Who created Black Business Month?
Founded in 2004 by historian John William Templeton and engineer Frederick E. Jordan Sr., Black Business Month was created to bring the attention of more than 2 million businesses owned by black people into the light of the mainstream media and acknowledge their many accomplishments. When we celebrate the contribution of black business owners and entrepreneurs, it pays respect to them, their contribution to society, and their legacies.
Is Black Business Month All About Spending Money?
No, but yes, LOL. As a business owner, I must say that it would certainly help. But in all seriousness, another important aspect of Black Business Month is paying it forward, whether by being a paying customer, following someone on social media, sharing their message with your friends and family, or even something as simple as re-sharing their content. Awareness and equity are the ultimate goals; however, that needs to look for you. You are doing something that benefits the business in a valued and authentic way; I am sure the company will similarly appreciate your gesture.
Let's State the Facts:
- In the U.S., 10% of the Nations business owners are Black. In comparison, Black-owned businesses account for 30% of all minority-owned businesses.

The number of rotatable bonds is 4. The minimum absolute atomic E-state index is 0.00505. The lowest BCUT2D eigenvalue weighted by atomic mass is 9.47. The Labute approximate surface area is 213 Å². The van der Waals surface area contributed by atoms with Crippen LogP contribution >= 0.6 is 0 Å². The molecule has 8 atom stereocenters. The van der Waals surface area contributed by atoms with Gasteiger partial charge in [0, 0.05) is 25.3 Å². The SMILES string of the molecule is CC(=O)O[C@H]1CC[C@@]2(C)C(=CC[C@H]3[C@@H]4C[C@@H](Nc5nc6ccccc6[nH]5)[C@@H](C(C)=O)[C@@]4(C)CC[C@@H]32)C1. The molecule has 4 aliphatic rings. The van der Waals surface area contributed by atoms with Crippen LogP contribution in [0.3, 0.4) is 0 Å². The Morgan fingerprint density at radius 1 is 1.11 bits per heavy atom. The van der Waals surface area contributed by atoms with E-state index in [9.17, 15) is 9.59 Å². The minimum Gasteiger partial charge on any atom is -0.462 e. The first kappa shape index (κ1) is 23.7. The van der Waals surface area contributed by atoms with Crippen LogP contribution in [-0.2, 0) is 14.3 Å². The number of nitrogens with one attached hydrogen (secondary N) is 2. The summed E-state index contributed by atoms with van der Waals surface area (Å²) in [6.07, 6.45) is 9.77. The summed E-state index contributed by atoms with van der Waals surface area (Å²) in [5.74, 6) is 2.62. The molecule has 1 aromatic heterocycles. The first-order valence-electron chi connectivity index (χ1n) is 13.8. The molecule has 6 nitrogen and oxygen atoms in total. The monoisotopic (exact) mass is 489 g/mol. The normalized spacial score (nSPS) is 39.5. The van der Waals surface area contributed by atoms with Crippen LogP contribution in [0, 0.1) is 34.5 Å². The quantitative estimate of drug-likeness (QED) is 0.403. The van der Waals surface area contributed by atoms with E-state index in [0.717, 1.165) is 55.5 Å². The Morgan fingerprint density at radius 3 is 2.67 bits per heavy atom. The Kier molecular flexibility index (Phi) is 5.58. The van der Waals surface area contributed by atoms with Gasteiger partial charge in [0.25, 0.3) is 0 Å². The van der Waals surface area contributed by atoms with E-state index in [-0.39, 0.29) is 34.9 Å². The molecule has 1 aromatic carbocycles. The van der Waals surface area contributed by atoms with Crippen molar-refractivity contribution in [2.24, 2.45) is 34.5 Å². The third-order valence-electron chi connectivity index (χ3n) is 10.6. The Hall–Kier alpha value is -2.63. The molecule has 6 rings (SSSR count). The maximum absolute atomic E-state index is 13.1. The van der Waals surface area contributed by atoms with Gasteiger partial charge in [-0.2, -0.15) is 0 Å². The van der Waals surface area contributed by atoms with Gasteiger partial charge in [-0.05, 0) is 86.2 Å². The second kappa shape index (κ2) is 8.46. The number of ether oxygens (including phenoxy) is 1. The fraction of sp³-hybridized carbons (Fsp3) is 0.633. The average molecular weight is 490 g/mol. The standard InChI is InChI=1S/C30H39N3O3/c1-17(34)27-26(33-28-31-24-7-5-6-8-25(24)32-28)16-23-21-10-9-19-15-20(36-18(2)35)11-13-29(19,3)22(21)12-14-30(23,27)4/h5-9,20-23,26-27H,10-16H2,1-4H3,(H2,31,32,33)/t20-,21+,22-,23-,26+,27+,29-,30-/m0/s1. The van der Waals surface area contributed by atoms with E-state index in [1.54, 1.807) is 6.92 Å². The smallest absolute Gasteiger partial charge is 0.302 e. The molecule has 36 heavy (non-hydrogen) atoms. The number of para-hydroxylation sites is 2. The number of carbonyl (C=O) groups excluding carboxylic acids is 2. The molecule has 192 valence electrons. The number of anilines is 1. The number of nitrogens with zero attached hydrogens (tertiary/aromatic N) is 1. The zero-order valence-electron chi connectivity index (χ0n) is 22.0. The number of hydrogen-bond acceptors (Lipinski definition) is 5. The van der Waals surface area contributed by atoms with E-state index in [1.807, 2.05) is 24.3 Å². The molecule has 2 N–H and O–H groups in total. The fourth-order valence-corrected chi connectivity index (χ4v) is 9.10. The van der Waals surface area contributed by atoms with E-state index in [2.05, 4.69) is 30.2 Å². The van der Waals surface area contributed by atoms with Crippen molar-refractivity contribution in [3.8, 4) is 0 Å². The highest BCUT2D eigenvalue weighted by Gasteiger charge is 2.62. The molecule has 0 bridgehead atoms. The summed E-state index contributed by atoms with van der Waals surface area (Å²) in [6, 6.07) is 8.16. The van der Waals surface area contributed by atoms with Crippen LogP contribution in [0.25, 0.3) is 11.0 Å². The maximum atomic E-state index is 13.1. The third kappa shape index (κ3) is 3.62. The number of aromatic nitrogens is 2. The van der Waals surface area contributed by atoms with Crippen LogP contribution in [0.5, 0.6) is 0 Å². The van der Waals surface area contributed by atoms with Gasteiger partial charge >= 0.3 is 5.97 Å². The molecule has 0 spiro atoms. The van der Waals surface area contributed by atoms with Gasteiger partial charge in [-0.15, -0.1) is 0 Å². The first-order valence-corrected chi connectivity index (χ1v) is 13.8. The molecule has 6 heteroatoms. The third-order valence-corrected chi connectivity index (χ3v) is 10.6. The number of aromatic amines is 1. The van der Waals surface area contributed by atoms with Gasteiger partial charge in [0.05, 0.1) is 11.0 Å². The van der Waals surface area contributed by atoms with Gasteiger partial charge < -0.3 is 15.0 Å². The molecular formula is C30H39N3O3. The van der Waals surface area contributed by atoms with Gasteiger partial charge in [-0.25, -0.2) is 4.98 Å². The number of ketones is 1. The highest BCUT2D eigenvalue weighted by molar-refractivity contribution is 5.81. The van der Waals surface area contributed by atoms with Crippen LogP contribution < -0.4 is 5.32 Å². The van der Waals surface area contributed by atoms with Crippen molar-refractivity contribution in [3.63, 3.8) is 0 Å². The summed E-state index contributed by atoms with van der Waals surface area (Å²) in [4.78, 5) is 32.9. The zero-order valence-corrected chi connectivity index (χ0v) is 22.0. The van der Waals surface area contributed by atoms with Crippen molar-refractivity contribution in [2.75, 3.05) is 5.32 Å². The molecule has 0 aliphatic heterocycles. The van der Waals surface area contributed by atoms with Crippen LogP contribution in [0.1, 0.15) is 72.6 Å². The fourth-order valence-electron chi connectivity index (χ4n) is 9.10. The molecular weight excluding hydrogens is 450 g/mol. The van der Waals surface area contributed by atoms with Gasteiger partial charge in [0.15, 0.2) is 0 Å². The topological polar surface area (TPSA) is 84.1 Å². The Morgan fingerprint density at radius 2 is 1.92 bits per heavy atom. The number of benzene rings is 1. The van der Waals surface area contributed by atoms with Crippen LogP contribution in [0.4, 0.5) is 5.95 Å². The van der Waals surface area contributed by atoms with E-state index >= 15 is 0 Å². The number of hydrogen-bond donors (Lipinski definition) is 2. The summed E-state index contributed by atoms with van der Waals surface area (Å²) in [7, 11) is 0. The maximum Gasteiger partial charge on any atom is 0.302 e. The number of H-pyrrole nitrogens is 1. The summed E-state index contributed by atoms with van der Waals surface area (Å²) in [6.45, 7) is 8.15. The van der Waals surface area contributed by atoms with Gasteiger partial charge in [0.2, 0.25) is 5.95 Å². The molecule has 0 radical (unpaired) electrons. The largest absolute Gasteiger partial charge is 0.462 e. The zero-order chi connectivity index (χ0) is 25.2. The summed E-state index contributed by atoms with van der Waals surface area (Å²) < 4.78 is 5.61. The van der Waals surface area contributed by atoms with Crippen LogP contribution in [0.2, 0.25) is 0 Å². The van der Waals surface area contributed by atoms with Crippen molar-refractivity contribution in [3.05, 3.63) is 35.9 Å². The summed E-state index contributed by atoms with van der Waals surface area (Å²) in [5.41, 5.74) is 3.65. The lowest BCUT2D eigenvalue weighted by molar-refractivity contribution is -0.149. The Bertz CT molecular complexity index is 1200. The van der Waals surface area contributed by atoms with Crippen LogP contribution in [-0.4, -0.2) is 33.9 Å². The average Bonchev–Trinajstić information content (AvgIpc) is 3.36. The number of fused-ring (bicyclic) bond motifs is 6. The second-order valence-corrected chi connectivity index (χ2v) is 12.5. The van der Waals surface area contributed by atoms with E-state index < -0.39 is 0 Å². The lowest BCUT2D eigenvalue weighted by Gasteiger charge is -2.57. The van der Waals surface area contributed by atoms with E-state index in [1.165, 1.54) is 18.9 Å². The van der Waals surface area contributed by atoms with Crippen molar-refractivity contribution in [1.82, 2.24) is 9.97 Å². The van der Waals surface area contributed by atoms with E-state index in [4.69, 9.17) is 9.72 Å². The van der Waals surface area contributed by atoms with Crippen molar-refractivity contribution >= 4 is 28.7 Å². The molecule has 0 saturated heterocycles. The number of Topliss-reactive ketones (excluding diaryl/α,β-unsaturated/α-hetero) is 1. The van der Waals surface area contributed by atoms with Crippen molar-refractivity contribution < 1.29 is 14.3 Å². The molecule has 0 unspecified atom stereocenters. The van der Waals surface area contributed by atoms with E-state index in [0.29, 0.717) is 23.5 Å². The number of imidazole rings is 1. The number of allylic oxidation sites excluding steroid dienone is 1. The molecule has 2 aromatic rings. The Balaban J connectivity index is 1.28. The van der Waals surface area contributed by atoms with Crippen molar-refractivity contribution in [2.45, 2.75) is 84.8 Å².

- Eight out of ten black companies fail in their first 18 months.
- During the pandemic, 58% of Black business owners claimed their health was at risk or distress. 41% of Black business owners are in debt due to health care costs, while 24% have no health care insurance. When Black businesses fail, it contributes to the racial wealth gap and costs all Americans money.
- According to the Harvard Business Review, despite starting businesses at a high rate, 3% of Black women are running mature businesses. In contrast, white women are more than twice as likely to be mature business owners (7%), despite starting at lower rates. This disparity between high startup and low established business activity among Black women suggests potential issues with sustaining a business. Enabling access to entrepreneurship for all social groups benefits us by creating employment opportunities, increasing innovation, combating income inequalities, and bringing a diversity of ideas to fruition.